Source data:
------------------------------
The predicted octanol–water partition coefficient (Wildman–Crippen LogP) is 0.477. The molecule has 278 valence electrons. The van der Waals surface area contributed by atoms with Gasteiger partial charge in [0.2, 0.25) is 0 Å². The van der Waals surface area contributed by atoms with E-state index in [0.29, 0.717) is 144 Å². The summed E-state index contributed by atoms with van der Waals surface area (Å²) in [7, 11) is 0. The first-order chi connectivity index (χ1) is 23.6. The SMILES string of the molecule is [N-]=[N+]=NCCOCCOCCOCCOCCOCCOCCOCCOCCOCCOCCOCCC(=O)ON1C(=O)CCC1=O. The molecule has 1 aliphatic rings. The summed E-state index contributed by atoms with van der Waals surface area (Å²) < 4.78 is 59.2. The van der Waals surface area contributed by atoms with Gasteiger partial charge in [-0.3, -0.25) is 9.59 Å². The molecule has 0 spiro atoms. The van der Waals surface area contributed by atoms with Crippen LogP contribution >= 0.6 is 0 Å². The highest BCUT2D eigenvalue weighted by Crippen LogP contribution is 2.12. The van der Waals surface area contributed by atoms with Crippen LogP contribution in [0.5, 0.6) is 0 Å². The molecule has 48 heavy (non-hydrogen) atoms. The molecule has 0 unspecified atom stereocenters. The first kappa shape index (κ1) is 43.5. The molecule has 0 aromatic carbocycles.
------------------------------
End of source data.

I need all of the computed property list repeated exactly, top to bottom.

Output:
The predicted octanol–water partition coefficient (Wildman–Crippen LogP) is 0.477. The molecule has 278 valence electrons. The van der Waals surface area contributed by atoms with Gasteiger partial charge in [0.2, 0.25) is 0 Å². The van der Waals surface area contributed by atoms with E-state index in [0.29, 0.717) is 144 Å². The summed E-state index contributed by atoms with van der Waals surface area (Å²) in [7, 11) is 0. The first-order chi connectivity index (χ1) is 23.6. The SMILES string of the molecule is [N-]=[N+]=NCCOCCOCCOCCOCCOCCOCCOCCOCCOCCOCCOCCC(=O)ON1C(=O)CCC1=O. The molecule has 1 aliphatic rings. The summed E-state index contributed by atoms with van der Waals surface area (Å²) < 4.78 is 59.2. The van der Waals surface area contributed by atoms with Gasteiger partial charge in [-0.3, -0.25) is 9.59 Å². The molecule has 0 spiro atoms. The van der Waals surface area contributed by atoms with Crippen LogP contribution >= 0.6 is 0 Å². The highest BCUT2D eigenvalue weighted by Crippen LogP contribution is 2.12. The van der Waals surface area contributed by atoms with Crippen LogP contribution in [0.5, 0.6) is 0 Å². The molecule has 48 heavy (non-hydrogen) atoms. The molecule has 0 unspecified atom stereocenters. The first kappa shape index (κ1) is 43.5. The molecule has 0 aromatic carbocycles.